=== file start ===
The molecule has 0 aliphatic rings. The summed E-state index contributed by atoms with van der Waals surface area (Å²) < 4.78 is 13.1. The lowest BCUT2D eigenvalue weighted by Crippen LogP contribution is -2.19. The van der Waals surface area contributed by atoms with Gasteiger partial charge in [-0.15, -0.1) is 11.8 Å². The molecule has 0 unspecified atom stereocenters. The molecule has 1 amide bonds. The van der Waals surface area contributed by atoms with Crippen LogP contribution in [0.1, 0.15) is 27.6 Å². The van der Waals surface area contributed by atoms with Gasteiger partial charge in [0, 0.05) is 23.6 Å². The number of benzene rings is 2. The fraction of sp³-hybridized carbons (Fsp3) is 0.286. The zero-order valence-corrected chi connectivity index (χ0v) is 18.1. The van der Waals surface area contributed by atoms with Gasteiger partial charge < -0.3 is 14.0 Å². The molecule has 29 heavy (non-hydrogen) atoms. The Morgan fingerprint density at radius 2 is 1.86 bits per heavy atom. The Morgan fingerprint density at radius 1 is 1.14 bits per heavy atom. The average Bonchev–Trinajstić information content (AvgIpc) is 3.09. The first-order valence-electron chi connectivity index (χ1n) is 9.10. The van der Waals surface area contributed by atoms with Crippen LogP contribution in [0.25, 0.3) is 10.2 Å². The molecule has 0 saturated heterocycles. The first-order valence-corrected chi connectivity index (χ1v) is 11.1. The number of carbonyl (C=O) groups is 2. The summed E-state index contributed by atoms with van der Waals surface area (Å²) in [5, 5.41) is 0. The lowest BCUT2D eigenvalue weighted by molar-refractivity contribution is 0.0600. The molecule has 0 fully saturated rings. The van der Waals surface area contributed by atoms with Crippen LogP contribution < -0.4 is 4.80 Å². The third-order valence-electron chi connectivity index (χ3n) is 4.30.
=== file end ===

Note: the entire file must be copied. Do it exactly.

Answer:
The molecule has 0 aliphatic rings. The summed E-state index contributed by atoms with van der Waals surface area (Å²) < 4.78 is 13.1. The lowest BCUT2D eigenvalue weighted by Crippen LogP contribution is -2.19. The van der Waals surface area contributed by atoms with Gasteiger partial charge in [-0.15, -0.1) is 11.8 Å². The molecule has 0 unspecified atom stereocenters. The molecule has 1 amide bonds. The van der Waals surface area contributed by atoms with Crippen LogP contribution in [0.1, 0.15) is 27.6 Å². The van der Waals surface area contributed by atoms with Gasteiger partial charge in [0, 0.05) is 23.6 Å². The number of benzene rings is 2. The fraction of sp³-hybridized carbons (Fsp3) is 0.286. The zero-order valence-corrected chi connectivity index (χ0v) is 18.1. The van der Waals surface area contributed by atoms with Gasteiger partial charge < -0.3 is 14.0 Å². The molecule has 29 heavy (non-hydrogen) atoms. The Morgan fingerprint density at radius 2 is 1.86 bits per heavy atom. The Morgan fingerprint density at radius 1 is 1.14 bits per heavy atom. The average Bonchev–Trinajstić information content (AvgIpc) is 3.09. The first-order valence-electron chi connectivity index (χ1n) is 9.10. The van der Waals surface area contributed by atoms with Crippen LogP contribution in [0.25, 0.3) is 10.2 Å². The molecule has 0 saturated heterocycles. The first-order valence-corrected chi connectivity index (χ1v) is 11.1. The number of carbonyl (C=O) groups is 2. The summed E-state index contributed by atoms with van der Waals surface area (Å²) in [5, 5.41) is 0. The lowest BCUT2D eigenvalue weighted by molar-refractivity contribution is 0.0600. The molecule has 0 fully saturated rings. The van der Waals surface area contributed by atoms with Crippen LogP contribution < -0.4 is 4.80 Å². The third-order valence-electron chi connectivity index (χ3n) is 4.30.